Last week I had an interesting discussion with one of my consultancy clients. He’s a terrific guy, highly entrepreneurial, and very successful. Like a lot of entrepreneurs he has lots of big ideas. He was discussing his latest one when I pulled him up and said, “stop!”

You see, the business has a few challenges at present. A couple of the Franchisees are grizzling and one of his Master Franchisees in Asia is insolvent, and he is in the process of taking a party to court for failing to meet their obligations to the Company.

And now he wants to introduce a new concept to a business infrastructure that is not coping with the load it is already carrying.

This is what I said to him.

There are three components to the operation of most businesses.

  1. Firstly there is the your core business. This is the stuff that you do every day that provides regular and consistent revenue flow. Start-ups crave this type of business, but established businesses already have it. Ideally, once your business gets some stability and scale, your core business operates without being overly reliant on what you do each day. As a result you can spend chunks of time without having to do much to keep the immediate revenues rolling. It’s sometimes called your “bread and butter” business and it gives the business owner time and space to work on new ideas and growth initiatives.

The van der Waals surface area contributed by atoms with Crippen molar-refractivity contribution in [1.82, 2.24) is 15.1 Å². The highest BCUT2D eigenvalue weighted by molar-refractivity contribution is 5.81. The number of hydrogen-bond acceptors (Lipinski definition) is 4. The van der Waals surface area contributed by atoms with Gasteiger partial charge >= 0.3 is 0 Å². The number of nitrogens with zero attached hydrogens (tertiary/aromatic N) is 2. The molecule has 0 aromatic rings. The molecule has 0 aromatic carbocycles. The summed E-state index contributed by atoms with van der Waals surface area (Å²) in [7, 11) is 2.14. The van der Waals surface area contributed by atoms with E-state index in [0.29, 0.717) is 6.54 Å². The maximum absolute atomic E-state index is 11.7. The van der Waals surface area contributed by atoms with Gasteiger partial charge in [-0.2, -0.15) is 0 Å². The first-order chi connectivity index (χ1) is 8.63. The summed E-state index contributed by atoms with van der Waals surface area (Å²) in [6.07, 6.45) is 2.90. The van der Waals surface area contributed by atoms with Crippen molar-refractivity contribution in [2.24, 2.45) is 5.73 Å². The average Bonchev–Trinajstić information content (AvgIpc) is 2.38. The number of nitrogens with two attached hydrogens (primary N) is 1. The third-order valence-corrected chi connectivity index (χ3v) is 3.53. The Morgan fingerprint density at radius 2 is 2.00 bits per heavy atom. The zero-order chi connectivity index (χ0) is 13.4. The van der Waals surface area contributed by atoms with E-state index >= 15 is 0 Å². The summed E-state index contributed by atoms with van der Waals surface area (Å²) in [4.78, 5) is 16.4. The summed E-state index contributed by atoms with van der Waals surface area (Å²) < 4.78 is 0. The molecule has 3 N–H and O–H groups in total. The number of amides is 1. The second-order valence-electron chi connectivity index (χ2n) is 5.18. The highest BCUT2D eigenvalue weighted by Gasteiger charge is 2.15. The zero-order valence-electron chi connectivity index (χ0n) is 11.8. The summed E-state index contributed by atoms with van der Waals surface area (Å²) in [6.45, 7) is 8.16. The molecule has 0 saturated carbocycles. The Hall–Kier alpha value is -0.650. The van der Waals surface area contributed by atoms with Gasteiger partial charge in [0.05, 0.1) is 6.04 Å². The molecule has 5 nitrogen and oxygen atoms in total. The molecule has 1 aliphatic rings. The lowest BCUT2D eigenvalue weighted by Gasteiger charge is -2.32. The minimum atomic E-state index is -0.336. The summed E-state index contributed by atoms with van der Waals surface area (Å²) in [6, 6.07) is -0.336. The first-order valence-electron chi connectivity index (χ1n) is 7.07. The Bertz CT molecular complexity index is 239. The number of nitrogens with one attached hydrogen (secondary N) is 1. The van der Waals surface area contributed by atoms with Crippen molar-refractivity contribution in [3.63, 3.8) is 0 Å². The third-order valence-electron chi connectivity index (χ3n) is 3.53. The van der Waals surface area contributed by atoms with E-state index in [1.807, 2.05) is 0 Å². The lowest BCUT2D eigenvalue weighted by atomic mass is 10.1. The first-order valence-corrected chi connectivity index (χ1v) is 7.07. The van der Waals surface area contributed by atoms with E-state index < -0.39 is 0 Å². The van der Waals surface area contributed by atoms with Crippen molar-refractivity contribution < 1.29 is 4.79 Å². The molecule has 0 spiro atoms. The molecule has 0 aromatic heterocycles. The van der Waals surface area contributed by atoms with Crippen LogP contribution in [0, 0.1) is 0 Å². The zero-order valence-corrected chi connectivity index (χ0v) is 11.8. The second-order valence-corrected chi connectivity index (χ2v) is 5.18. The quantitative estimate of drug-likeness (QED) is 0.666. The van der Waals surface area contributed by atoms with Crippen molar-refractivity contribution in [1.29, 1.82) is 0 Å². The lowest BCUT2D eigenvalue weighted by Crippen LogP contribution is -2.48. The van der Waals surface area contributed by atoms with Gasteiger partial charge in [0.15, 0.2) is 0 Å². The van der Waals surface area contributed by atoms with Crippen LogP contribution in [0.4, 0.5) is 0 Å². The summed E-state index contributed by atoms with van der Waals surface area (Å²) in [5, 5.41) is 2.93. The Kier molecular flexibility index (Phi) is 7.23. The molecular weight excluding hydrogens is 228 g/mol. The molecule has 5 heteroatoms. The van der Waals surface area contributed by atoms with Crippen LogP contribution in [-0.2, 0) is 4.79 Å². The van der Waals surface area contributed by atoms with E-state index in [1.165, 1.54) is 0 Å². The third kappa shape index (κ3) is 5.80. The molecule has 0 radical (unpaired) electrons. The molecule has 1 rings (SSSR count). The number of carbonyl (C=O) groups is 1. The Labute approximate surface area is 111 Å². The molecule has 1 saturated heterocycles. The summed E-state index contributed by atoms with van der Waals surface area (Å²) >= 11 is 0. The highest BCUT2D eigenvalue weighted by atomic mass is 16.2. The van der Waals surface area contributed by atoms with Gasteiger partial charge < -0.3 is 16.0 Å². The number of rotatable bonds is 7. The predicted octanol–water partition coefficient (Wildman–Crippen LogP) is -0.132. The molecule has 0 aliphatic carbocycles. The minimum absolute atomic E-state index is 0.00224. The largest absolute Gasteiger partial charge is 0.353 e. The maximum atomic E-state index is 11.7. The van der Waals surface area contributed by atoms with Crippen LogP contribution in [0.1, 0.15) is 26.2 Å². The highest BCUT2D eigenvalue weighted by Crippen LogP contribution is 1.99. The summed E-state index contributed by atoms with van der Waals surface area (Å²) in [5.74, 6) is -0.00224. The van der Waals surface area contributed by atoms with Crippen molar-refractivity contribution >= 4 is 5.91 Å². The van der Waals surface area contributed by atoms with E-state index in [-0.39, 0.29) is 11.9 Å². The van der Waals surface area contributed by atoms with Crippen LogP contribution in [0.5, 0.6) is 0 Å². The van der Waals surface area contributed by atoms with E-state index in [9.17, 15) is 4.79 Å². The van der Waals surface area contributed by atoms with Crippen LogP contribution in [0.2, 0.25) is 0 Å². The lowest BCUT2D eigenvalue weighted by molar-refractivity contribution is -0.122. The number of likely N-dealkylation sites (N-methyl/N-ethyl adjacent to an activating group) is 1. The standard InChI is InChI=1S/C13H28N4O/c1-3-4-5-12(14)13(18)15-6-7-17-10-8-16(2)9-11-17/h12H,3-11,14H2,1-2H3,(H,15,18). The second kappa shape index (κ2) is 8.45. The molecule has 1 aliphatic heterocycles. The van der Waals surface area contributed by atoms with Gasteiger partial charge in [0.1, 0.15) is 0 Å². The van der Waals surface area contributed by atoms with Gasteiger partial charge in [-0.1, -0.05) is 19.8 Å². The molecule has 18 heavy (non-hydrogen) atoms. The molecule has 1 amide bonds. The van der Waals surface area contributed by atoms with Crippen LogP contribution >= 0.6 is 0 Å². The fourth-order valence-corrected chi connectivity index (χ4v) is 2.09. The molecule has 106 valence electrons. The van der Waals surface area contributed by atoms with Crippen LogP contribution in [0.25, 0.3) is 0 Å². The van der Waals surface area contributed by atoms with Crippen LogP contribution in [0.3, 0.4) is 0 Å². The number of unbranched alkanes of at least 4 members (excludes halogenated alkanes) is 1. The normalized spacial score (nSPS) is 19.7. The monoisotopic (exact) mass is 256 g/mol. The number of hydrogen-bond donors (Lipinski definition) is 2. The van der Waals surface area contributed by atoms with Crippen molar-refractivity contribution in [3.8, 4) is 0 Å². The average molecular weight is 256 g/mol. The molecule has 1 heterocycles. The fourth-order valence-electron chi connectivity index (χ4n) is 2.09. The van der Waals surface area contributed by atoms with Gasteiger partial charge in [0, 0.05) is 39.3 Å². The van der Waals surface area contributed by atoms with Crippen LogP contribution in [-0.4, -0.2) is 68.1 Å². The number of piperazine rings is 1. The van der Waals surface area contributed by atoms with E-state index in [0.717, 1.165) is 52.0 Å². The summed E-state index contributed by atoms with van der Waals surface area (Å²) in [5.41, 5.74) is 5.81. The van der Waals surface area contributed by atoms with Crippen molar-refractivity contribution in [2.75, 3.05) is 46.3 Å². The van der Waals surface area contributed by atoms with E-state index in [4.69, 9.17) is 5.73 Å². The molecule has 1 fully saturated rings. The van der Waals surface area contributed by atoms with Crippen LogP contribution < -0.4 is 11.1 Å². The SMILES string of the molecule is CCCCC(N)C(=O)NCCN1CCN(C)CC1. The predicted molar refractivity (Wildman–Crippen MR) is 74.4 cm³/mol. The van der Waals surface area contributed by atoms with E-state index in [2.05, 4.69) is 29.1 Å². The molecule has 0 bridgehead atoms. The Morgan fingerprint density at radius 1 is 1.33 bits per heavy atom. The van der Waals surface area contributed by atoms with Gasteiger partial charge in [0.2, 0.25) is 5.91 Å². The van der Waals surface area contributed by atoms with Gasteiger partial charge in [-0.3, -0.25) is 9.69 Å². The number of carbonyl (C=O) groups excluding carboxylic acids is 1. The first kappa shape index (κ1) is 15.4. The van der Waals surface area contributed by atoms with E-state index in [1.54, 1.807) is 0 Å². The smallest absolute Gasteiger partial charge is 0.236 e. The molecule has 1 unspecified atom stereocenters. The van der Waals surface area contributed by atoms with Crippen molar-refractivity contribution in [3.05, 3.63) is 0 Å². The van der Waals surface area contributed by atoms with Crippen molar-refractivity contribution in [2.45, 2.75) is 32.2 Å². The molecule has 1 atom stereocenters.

2. Then there’s the growth business. Growth can come from the engagement of new customers or the expansion into new territories. Alternatively, we might do new things for, or sell a different product to, an existing customer. Growth business will often start off small with low value and irregular income, which gradually builds if you do a good job. Ideally, your efforts in terms of growth business will enable you to turn that business – those new customers, new markets or new products – into regular revenue that develops into more core business over time.
  3. Finally, there’s what I call the “big hits” or “opportunistic” This comes along every now and then and allows us to do a big deal or add substantial revenue as a result of a single transaction or event. These opportunities usually arise because your core business activity is positioning you in the right place at the right time.

In most businesses I see, there are opportunities in all three areas. However, the people running these businesses do not see them in the priority I’ve outlined above and therefore tend to be more reactive to the opportunities as they see them, irrespective of what’s going on around them.

In my experience, the key to successfully building a business over time is having an awareness of what constitutes core, growth and opportunistic business and understanding the role that each plays in sustainably growing your empire.

Core Business

Central to this approach is the Core business. The day to day. This is the stuff that just happens, month in, month out, with a steady stream of revenues to match. This is the business that pays the bills. The ideal situation is to have this part of your business running so well that you don’t have spend all of your time on it. That allows you to spend time on the growth opportunities and ‘big hits’.